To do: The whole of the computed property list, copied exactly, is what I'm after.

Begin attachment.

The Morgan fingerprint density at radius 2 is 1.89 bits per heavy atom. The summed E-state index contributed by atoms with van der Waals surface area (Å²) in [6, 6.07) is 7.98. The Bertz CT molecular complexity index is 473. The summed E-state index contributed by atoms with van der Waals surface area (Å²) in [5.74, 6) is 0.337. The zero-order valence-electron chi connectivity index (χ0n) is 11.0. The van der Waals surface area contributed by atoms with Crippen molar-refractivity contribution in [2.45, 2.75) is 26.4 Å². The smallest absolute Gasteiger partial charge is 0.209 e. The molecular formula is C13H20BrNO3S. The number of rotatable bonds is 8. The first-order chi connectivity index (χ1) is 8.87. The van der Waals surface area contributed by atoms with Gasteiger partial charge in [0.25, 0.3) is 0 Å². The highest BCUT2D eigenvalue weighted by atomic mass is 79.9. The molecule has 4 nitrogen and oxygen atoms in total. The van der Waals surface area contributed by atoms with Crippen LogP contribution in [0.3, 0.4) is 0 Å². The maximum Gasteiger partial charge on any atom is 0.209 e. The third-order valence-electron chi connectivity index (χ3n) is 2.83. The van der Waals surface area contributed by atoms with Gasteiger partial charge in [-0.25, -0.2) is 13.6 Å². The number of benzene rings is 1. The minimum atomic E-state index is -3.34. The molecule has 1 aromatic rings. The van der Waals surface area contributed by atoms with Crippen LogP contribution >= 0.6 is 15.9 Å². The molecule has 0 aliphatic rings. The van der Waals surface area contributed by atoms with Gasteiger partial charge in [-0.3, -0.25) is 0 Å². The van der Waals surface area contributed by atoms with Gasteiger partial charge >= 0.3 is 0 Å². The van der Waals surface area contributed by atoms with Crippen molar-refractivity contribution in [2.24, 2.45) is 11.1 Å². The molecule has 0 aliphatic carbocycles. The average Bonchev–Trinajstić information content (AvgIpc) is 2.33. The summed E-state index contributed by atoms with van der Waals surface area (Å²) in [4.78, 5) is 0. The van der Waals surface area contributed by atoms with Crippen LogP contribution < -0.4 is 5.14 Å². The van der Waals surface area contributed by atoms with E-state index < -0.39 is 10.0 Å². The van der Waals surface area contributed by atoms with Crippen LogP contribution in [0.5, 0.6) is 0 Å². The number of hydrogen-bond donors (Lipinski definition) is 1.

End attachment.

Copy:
The Morgan fingerprint density at radius 2 is 1.89 bits per heavy atom. The summed E-state index contributed by atoms with van der Waals surface area (Å²) in [6, 6.07) is 7.98. The Bertz CT molecular complexity index is 473. The summed E-state index contributed by atoms with van der Waals surface area (Å²) in [5.74, 6) is 0.337. The zero-order valence-electron chi connectivity index (χ0n) is 11.0. The van der Waals surface area contributed by atoms with Crippen molar-refractivity contribution in [2.45, 2.75) is 26.4 Å². The smallest absolute Gasteiger partial charge is 0.209 e. The molecular formula is C13H20BrNO3S. The number of rotatable bonds is 8. The first-order chi connectivity index (χ1) is 8.87. The van der Waals surface area contributed by atoms with Gasteiger partial charge in [0.25, 0.3) is 0 Å². The highest BCUT2D eigenvalue weighted by atomic mass is 79.9. The molecule has 4 nitrogen and oxygen atoms in total. The van der Waals surface area contributed by atoms with Crippen LogP contribution in [0.3, 0.4) is 0 Å². The maximum Gasteiger partial charge on any atom is 0.209 e. The third-order valence-electron chi connectivity index (χ3n) is 2.83. The van der Waals surface area contributed by atoms with Gasteiger partial charge in [-0.25, -0.2) is 13.6 Å². The number of benzene rings is 1. The minimum atomic E-state index is -3.34. The molecule has 1 aromatic rings. The van der Waals surface area contributed by atoms with Crippen LogP contribution >= 0.6 is 15.9 Å². The molecule has 0 aliphatic rings. The van der Waals surface area contributed by atoms with Gasteiger partial charge in [-0.3, -0.25) is 0 Å². The van der Waals surface area contributed by atoms with Gasteiger partial charge >= 0.3 is 0 Å². The van der Waals surface area contributed by atoms with Crippen molar-refractivity contribution in [2.24, 2.45) is 11.1 Å². The molecule has 0 aliphatic carbocycles. The average Bonchev–Trinajstić information content (AvgIpc) is 2.33. The summed E-state index contributed by atoms with van der Waals surface area (Å²) in [4.78, 5) is 0. The van der Waals surface area contributed by atoms with Crippen LogP contribution < -0.4 is 5.14 Å². The van der Waals surface area contributed by atoms with E-state index < -0.39 is 10.0 Å². The van der Waals surface area contributed by atoms with Crippen LogP contribution in [0.5, 0.6) is 0 Å². The number of hydrogen-bond donors (Lipinski definition) is 1.